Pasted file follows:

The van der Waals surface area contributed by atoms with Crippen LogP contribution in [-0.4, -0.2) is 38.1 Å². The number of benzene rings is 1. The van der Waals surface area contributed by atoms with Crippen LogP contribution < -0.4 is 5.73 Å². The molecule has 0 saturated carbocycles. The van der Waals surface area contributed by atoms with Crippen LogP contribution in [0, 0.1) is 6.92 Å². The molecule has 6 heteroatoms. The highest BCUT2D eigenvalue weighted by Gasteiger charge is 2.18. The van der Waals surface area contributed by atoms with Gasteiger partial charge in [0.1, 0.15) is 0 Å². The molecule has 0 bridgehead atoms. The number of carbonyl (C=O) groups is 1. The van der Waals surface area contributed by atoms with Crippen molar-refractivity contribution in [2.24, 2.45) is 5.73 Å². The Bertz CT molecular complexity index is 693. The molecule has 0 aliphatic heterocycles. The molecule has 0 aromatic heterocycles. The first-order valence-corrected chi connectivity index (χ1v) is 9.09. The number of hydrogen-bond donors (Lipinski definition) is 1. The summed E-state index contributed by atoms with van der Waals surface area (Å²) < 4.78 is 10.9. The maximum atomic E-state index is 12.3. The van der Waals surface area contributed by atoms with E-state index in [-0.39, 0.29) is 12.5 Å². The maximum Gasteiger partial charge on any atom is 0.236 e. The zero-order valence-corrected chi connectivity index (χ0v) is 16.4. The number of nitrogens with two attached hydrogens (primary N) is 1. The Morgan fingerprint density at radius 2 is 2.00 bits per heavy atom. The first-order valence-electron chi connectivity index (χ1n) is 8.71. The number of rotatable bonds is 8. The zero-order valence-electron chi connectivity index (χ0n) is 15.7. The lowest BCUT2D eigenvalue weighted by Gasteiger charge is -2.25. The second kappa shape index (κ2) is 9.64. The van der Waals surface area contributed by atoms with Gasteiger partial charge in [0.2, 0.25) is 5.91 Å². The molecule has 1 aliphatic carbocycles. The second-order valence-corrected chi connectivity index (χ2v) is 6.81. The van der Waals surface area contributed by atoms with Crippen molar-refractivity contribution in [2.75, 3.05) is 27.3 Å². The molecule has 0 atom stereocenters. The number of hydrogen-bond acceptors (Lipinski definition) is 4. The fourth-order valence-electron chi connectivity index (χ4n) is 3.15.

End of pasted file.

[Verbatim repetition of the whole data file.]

The van der Waals surface area contributed by atoms with Crippen LogP contribution in [-0.4, -0.2) is 38.1 Å². The number of benzene rings is 1. The van der Waals surface area contributed by atoms with Crippen LogP contribution < -0.4 is 5.73 Å². The molecule has 0 saturated carbocycles. The van der Waals surface area contributed by atoms with Crippen LogP contribution in [0, 0.1) is 6.92 Å². The molecule has 6 heteroatoms. The highest BCUT2D eigenvalue weighted by Gasteiger charge is 2.18. The van der Waals surface area contributed by atoms with Gasteiger partial charge in [0.1, 0.15) is 0 Å². The molecule has 0 bridgehead atoms. The number of carbonyl (C=O) groups is 1. The van der Waals surface area contributed by atoms with Crippen molar-refractivity contribution in [2.24, 2.45) is 5.73 Å². The Bertz CT molecular complexity index is 693. The molecule has 0 aliphatic heterocycles. The molecule has 0 aromatic heterocycles. The first-order valence-corrected chi connectivity index (χ1v) is 9.09. The number of hydrogen-bond donors (Lipinski definition) is 1. The summed E-state index contributed by atoms with van der Waals surface area (Å²) < 4.78 is 10.9. The maximum atomic E-state index is 12.3. The van der Waals surface area contributed by atoms with E-state index in [-0.39, 0.29) is 12.5 Å². The maximum Gasteiger partial charge on any atom is 0.236 e. The zero-order valence-corrected chi connectivity index (χ0v) is 16.4. The number of nitrogens with two attached hydrogens (primary N) is 1. The Morgan fingerprint density at radius 2 is 2.00 bits per heavy atom. The first-order valence-electron chi connectivity index (χ1n) is 8.71. The number of rotatable bonds is 8. The zero-order valence-electron chi connectivity index (χ0n) is 15.7. The lowest BCUT2D eigenvalue weighted by Gasteiger charge is -2.25. The second kappa shape index (κ2) is 9.64. The van der Waals surface area contributed by atoms with Gasteiger partial charge in [0.2, 0.25) is 5.91 Å². The molecule has 1 aliphatic carbocycles. The second-order valence-corrected chi connectivity index (χ2v) is 6.81. The van der Waals surface area contributed by atoms with Crippen molar-refractivity contribution in [2.75, 3.05) is 27.3 Å². The molecule has 0 atom stereocenters. The number of hydrogen-bond acceptors (Lipinski definition) is 4. The fourth-order valence-electron chi connectivity index (χ4n) is 3.15.